Enjoy this gallery of some of our service dog graduates, and the people they help.
C.H.I.P. is honored to serve our veterans by providing them with a highly skilled service dog that will help them to re-acclimate into civilian life. In keeping with our mission to provide custom trained service dogs to individuals who wish to become more self-sufficient, C.H.I.P. has a special program designed to specifically meet each veteran’s personal life challenges. Potential veterans are carefully screened so that we can choose a dog that will adequately meet their individual needs. Some veterans may require help coping with PTSD or flashbacks yet, may not have any physical limitations. Whereas other veterans may need a dual dog to meet both their physical and psychological needs. To make the training class as stress free as possible, often times, the veteran will receive private individual training sessions to ensure that the veteran can clearly concentrate on learning the skill commands and how to use those command to get their new canine partner to assist them with their particular needs.
Although there are many types of psychiatric disorders, the C.H.I.P. program ONLY trains and places dogs with certain qualifying conditions. Some such psychiatric disorders may be re-occurring Flashbacks, Post Traumatic Stress Disorder (PTSD,) and severe panic disorders caused from a severe traumatic event in their life.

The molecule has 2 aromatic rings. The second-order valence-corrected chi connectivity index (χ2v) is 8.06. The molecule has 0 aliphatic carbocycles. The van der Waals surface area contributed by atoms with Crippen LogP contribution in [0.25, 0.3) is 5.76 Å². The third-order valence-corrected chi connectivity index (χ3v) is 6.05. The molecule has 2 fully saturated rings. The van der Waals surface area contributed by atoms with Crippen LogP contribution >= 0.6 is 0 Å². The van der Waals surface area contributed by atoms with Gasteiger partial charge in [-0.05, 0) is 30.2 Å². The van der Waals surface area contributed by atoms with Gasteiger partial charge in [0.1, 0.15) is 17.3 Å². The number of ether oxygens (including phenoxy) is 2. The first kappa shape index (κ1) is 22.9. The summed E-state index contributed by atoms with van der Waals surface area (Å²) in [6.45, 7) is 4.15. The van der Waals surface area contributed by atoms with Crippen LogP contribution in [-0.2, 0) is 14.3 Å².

More than 3/4 of those diagnosed with a psychiatric disorder are not in fact disabled by their condition. The majority of diagnosed disorders are successfully managed with medication and medical treatment. C.H.I.P. requires that a person applying for a dog must have three qualifying disabling conditions. The key is that the disabling conditions are severe enough that they inhibit the individual’s ability to perform at least three or more major life activities.
Those individuals who are living with a certain defining psychiatric disorders know all too well the detrimental challenges such disorders can bring. Service Dogs who assist people with psychiatric disorders are individually trained to perform several specific skills that increase the person’s ability to become self-sufficient. The CHIP program only provides Service Dogs to veterans who can clinically benefit from the assistance of a specially trained service dog.